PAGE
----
Ayu is only 13 years old, but has already worked for several seasons on her family’s tobacco farm in West Java, Indonesia. Every year, she says she gets sick while carrying tobacco leaves during harvest time. “My stomach is like, I can’t explain, it’s stinky in my mouth. I threw up so many times….”

Thousands of children work on Indonesia’s 500,000 tobacco farms. Many, like Ayu, get sick in the process. Human Rights Watch interviewed more than 100 child tobacco farmers, half of whom reported nausea, vomiting, headaches, or dizziness —symptoms consistent with acute nicotine poisoning, which happens when nicotine from tobacco plants is absorbed through the skin.

Ayu’s father sells his crop to a local village leader, who sells it on to a tobacco trader in Central Java. That trader sells it on the open market to tobacco companies from around the world, including two British firms, British American Tobacco and Imperial Tobacco. An opaque supply chain means neither company knows if Indonesian children helped farm the tobacco they buy, much less if they fell sick for their troubles. Smokers buying a pack of Dunhills or Lucky Strikes likely light up in ignorance too.

Around the world some 450 million people work in global supply chains. They include factory workers making clothes for big brand names, small-scale miners digging gold for jewellery and watches, and farmworkers growing tobacco and other crops. These chains are often complex, and span multiple countries with radically different legal and regulatory standards. Good practice in one area is no guarantee that the other end of the supply chain is not tainted by child labour or miserable working conditions.

A big part of the problem is that the international standards that guide companies on good practice are voluntary. Some companies take them seriously, and actively try to prevent human rights abuses in their supply chains and address abuses that occur. Some make good faith efforts but fail, lacking concrete guidance on how to fix problems. Other firms simply ignore them.

A combination of poor government regulation and feeble due diligence by companies can have catastrophic results. Take the 2013 Rana Plaza disaster in Bangladesh, when over 1,100 workers died and scores more were injured when their 8-story factory building collapsed.  Most international brands operating there had shown no interest in structural concerns raised – until it was too late.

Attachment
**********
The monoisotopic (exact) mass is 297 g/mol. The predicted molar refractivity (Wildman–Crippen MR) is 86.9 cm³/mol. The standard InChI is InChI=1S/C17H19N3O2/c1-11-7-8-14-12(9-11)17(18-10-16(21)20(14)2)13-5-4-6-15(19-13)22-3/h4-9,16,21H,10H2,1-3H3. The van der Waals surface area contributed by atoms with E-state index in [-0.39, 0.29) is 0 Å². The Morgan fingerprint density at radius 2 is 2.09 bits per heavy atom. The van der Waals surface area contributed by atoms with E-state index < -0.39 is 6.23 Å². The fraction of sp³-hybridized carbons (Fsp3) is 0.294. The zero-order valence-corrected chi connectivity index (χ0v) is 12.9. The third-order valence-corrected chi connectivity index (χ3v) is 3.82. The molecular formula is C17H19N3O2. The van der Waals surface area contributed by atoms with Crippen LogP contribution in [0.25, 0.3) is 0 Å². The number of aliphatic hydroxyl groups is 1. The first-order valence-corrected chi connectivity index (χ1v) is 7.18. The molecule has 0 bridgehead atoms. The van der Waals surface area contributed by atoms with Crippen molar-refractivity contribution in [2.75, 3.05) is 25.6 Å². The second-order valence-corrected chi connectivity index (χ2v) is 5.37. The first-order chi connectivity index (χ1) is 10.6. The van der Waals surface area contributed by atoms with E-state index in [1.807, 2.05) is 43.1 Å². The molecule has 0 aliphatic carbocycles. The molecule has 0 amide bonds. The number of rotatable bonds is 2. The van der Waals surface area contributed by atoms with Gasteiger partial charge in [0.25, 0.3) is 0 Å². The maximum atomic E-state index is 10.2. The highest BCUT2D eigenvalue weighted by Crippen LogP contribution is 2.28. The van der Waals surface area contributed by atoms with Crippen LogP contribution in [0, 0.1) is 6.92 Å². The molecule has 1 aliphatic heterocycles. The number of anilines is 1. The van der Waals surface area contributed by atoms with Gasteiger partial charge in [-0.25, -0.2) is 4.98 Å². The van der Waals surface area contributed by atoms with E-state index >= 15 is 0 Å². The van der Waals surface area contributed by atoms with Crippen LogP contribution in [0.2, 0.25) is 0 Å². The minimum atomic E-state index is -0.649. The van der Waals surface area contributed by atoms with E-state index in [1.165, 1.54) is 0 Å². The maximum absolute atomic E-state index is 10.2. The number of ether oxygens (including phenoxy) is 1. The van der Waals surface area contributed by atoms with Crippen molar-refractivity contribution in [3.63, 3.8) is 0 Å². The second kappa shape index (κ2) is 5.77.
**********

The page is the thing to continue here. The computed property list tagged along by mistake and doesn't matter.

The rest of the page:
Human rights abuses can be found in many industries, and persist in wealthy and poor countries alike. In Ghana, children risk death as they climb deep into unstable pits to mine gold, while teenagers in Bangladesh risk poisoning and horrific industrial accidents in the country’s lucrative tannery industry.

The current laissez fair system—where companies are too often expected to regulate themselves—just isn’t working. But that can change. This week at the International Labour Conference in Geneva, governments, trade unions, and employers will open talks on how to prevent abuse in global supply chains.

Delegates should start by negotiating a new, legally-binding international standard, setting out mandatory due diligence measures on human rights. Governments would then require companies based in their territory to adopt these measures throughout their supply chains – even when they operate in other countries.

Some companies, of course, will resist any new regulations, no matter how measured, viewing them as too onerous or “anti-business.” But mandatory rules would put all businesses on a level playing field and avoid the “race to the bottom”, where companies try to gain a competitive advantage by exploiting weak labour laws and lax enforcement present in some countries.

Some examples of how this might work already exist. The UK’s new Modern Slavery Act obliges companies to report annually on steps taken to ensure neither slavery nor human trafficking exist in their operations or supply chains. In the US, the Dodd Frank Act requires companies to ensure minerals they mine do not fuel armed conflict in the Democratic Republic of Congo. And in Brazil, a strict government ban on child labour in tobacco farming is working – mainly because its penalties apply not only to farmers, but also to the companies buying the tobacco. 

Delegates in Geneva should seize the chance to fix a broken system, because if Brazil’s children no longer have to get sick toiling in tobacco fields, neither should Indonesia’s.